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Did You Know That Your Digital Music Dies With You?

Last year, I received a letter from my lawyer asking if I’d considered what I was going to do with my digital assets.  I called him up.

“What do you mean by this?” I asked.

“You have digital music and movies and books and other files, right?  Did you know that under the current laws, you can’t will them to anyone like you can with your CDs and vinyl?”

Whoa.  That never occurred to me.  And it’s not just in Canada, either.  The Daily Mail has this story about what happens to the digital music owned by Britons when they shuffle off this mortal coil and join the choir invisible.

Matthew Strain, partner at solicitors Strain-Keville, says: ‘It boils down to this: you don’t have the same rights as with print books, DVDs and CDs. Rather, you own a licence to use the digital files — so when you die, they expire with you.’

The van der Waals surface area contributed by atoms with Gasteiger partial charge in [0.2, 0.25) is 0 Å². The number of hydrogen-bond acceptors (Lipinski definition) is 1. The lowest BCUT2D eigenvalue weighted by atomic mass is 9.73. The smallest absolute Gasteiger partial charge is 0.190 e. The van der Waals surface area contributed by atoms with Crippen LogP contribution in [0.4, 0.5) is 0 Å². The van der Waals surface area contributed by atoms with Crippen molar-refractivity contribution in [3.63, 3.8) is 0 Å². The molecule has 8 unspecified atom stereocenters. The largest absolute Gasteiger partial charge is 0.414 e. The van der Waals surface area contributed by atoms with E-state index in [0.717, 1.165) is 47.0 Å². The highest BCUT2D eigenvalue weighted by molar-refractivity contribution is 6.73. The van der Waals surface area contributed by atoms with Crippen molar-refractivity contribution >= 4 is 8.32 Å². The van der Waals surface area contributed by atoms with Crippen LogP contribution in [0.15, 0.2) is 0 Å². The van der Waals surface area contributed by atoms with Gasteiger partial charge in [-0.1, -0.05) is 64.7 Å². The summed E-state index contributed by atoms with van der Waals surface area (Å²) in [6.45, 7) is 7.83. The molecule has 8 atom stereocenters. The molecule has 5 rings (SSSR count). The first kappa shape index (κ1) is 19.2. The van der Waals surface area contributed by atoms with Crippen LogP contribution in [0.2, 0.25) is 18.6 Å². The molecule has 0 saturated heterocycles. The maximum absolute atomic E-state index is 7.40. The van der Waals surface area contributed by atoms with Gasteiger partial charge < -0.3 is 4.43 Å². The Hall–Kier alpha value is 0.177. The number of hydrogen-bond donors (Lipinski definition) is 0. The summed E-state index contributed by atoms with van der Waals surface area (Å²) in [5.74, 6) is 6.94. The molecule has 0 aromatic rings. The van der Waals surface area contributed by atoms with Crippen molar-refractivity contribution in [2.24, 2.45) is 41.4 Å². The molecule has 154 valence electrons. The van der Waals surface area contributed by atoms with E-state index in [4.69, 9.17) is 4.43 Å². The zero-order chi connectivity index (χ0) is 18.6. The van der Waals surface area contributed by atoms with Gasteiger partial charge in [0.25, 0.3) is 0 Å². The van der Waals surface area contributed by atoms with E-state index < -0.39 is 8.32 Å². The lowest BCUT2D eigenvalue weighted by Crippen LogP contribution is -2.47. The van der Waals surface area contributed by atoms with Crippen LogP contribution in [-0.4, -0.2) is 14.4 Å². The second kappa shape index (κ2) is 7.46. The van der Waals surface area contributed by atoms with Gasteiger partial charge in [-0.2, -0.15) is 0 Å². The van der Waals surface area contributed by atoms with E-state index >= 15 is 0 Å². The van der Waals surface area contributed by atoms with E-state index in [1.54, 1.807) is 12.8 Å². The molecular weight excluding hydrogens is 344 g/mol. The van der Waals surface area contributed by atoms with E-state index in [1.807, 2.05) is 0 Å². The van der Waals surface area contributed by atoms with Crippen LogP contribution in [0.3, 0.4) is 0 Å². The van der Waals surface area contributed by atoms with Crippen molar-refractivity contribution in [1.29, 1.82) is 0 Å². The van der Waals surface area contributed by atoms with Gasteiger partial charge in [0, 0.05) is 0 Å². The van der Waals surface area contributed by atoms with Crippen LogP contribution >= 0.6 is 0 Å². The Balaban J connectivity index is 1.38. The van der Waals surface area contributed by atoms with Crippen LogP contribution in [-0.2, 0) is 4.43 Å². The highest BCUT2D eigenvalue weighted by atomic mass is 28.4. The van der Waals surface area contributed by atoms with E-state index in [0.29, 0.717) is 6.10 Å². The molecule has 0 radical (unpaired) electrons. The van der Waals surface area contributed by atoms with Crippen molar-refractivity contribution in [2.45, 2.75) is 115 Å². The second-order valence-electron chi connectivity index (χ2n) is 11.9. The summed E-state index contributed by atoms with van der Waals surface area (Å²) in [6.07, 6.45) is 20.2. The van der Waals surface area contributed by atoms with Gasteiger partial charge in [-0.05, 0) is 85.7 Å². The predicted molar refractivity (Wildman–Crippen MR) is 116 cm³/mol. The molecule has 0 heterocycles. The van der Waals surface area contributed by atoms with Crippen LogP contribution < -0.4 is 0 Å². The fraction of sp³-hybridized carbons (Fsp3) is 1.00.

Continue reading here.

Alan Cross

is an internationally known broadcaster, interviewer, writer, consultant, blogger and speaker. In his 40+ years in the music business, Alan has interviewed the biggest names in rock, from David Bowie and U2 to Pearl Jam and the Foo Fighters. He’s also known as a musicologist and documentarian through programs like The Ongoing History of New Music.

Alan Cross has 37882 posts and counting. See all posts by Alan Cross

One thought on “Did You Know That Your Digital Music Dies With You?

  • Just another reason I refuse to buy digital entertainment. If I don’t own an actual physical copy that allows me to do what I please with it, I don’t purchase it.

    This is one of my (many) complaints with selling entertainment in the digital age: Nothing is owned, it’s all just rented.


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